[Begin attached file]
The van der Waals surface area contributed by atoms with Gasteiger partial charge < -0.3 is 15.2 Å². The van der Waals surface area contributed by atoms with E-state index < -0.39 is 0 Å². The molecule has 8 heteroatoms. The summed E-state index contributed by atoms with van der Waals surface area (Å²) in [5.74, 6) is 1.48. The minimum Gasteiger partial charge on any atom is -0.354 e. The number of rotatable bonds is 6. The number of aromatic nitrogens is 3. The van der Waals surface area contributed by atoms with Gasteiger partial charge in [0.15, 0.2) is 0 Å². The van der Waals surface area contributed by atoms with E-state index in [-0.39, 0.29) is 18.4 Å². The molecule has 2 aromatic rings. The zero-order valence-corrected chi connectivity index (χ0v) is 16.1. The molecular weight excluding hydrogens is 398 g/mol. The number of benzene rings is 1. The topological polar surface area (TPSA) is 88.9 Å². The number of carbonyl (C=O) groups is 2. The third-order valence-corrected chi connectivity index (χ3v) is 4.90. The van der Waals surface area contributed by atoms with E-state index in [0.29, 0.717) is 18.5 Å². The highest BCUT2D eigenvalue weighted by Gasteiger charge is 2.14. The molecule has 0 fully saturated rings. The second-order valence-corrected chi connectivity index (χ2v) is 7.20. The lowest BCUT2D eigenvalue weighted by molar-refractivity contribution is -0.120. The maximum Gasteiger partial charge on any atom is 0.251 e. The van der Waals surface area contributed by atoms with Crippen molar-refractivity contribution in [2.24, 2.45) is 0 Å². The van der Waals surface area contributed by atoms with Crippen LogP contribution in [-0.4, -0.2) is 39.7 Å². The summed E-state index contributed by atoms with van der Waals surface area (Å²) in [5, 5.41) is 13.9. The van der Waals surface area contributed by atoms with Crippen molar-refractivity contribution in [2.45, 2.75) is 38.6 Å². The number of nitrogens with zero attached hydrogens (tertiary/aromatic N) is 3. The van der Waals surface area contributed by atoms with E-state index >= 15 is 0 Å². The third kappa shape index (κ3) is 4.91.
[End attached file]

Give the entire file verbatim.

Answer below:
The van der Waals surface area contributed by atoms with Gasteiger partial charge < -0.3 is 15.2 Å². The van der Waals surface area contributed by atoms with E-state index < -0.39 is 0 Å². The molecule has 8 heteroatoms. The summed E-state index contributed by atoms with van der Waals surface area (Å²) in [5.74, 6) is 1.48. The minimum Gasteiger partial charge on any atom is -0.354 e. The number of rotatable bonds is 6. The number of aromatic nitrogens is 3. The van der Waals surface area contributed by atoms with Gasteiger partial charge in [0.15, 0.2) is 0 Å². The van der Waals surface area contributed by atoms with E-state index in [-0.39, 0.29) is 18.4 Å². The molecule has 2 aromatic rings. The zero-order valence-corrected chi connectivity index (χ0v) is 16.1. The molecular weight excluding hydrogens is 398 g/mol. The number of benzene rings is 1. The topological polar surface area (TPSA) is 88.9 Å². The number of carbonyl (C=O) groups is 2. The third-order valence-corrected chi connectivity index (χ3v) is 4.90. The van der Waals surface area contributed by atoms with E-state index in [0.29, 0.717) is 18.5 Å². The highest BCUT2D eigenvalue weighted by Gasteiger charge is 2.14. The molecule has 0 fully saturated rings. The second-order valence-corrected chi connectivity index (χ2v) is 7.20. The lowest BCUT2D eigenvalue weighted by molar-refractivity contribution is -0.120. The maximum Gasteiger partial charge on any atom is 0.251 e. The van der Waals surface area contributed by atoms with Crippen molar-refractivity contribution in [2.24, 2.45) is 0 Å². The van der Waals surface area contributed by atoms with Crippen LogP contribution in [-0.4, -0.2) is 39.7 Å². The summed E-state index contributed by atoms with van der Waals surface area (Å²) in [5, 5.41) is 13.9. The van der Waals surface area contributed by atoms with Crippen molar-refractivity contribution in [2.45, 2.75) is 38.6 Å². The number of nitrogens with zero attached hydrogens (tertiary/aromatic N) is 3. The van der Waals surface area contributed by atoms with E-state index >= 15 is 0 Å². The third kappa shape index (κ3) is 4.91.